Despite the facts that moringa trees are known to attract pests and they are so fragile that they can not withstand strong winds, they are grown in almost every house to enjoy the benefits of nutritious leaves, flowers & pods. Normally we don’t allow children to go near this tree as woolly caterpillars found on it may cause skin hives when contact with their strands. It is a common phenomenon that branches of drumstick trees break apart and fall down during windy or rainy season.
It is a myth that bitter gourds (Balsam pear) are always bitter. Onions & bitter gourd share a similarity: they both have strong flavors when eaten raw and lose their flavors when cooked. Thus bitter gourds taste bitter when taken raw, when cooked its bitterness reduced by half, when deep fried they are slightly bitter, and when fried in low temperature for a long time bitterness can be totally eliminated.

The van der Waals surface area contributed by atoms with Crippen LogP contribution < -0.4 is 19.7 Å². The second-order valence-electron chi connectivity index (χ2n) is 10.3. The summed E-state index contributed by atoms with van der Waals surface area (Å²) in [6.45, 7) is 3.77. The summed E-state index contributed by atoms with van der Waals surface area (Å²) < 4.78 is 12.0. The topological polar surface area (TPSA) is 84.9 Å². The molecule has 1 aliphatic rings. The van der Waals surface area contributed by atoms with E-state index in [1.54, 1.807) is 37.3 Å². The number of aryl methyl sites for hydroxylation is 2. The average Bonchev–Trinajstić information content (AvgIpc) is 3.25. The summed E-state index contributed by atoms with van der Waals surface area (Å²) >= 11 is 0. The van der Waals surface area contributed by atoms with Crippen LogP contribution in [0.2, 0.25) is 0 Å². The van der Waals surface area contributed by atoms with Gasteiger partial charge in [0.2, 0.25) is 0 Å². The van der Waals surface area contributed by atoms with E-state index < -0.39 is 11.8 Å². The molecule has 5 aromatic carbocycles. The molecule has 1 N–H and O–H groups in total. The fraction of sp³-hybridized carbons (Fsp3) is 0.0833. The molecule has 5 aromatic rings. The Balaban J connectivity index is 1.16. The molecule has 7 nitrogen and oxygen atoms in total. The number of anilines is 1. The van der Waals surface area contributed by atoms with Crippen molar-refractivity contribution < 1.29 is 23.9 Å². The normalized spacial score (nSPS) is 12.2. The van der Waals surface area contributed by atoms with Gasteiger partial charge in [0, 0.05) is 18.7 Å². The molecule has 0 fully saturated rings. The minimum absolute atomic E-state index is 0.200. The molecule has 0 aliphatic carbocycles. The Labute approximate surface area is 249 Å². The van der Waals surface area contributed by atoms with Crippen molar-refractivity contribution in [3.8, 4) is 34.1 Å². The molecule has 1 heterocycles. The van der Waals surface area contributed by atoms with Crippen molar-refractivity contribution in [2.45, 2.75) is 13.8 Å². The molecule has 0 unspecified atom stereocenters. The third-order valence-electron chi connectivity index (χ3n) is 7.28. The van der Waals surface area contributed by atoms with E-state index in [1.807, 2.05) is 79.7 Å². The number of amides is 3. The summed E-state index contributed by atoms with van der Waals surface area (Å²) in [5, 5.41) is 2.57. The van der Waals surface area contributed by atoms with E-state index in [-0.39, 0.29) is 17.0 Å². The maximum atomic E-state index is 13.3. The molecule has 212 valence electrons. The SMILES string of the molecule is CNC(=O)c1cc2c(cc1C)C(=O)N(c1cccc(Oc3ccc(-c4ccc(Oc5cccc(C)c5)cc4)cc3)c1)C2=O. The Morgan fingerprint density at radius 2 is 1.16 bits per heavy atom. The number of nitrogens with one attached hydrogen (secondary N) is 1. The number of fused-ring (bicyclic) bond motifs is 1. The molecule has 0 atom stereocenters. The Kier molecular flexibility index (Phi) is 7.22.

It is really challenging to prepare piquant poriyal using mildly-sweet earthy-flavored beetroots. I tried various preparations with different ingredients to make beetroot poriyal more palatable, eventually I found that sauteing beet root along with garlic in coconut oil adds a burst of flavor and also adding pepper & coconut aids to spice up the sweet beetroots. I have also added nicely fluffed up yellow lentils along with deep red beetroot chunks for adding beautiful color and delicious texture.
It is really challenging for every mother to cook the vegetables that are her family’s bêtes noires to their liking. Yard-long beans (karamani) is one such insipid vegetable but is full of nourishment compared to the commonly used green beans. So it is impossible for us to ignore the properties of these beans and include tender green beans often instead of fibrous long beans.
As bland white cabbage has always been my family’s bête noire, I find vibrant purple cabbage/ red cabbage the best alternate, and I have prepared cabbage poriyal using purple cabbage and served with radish sambar as below.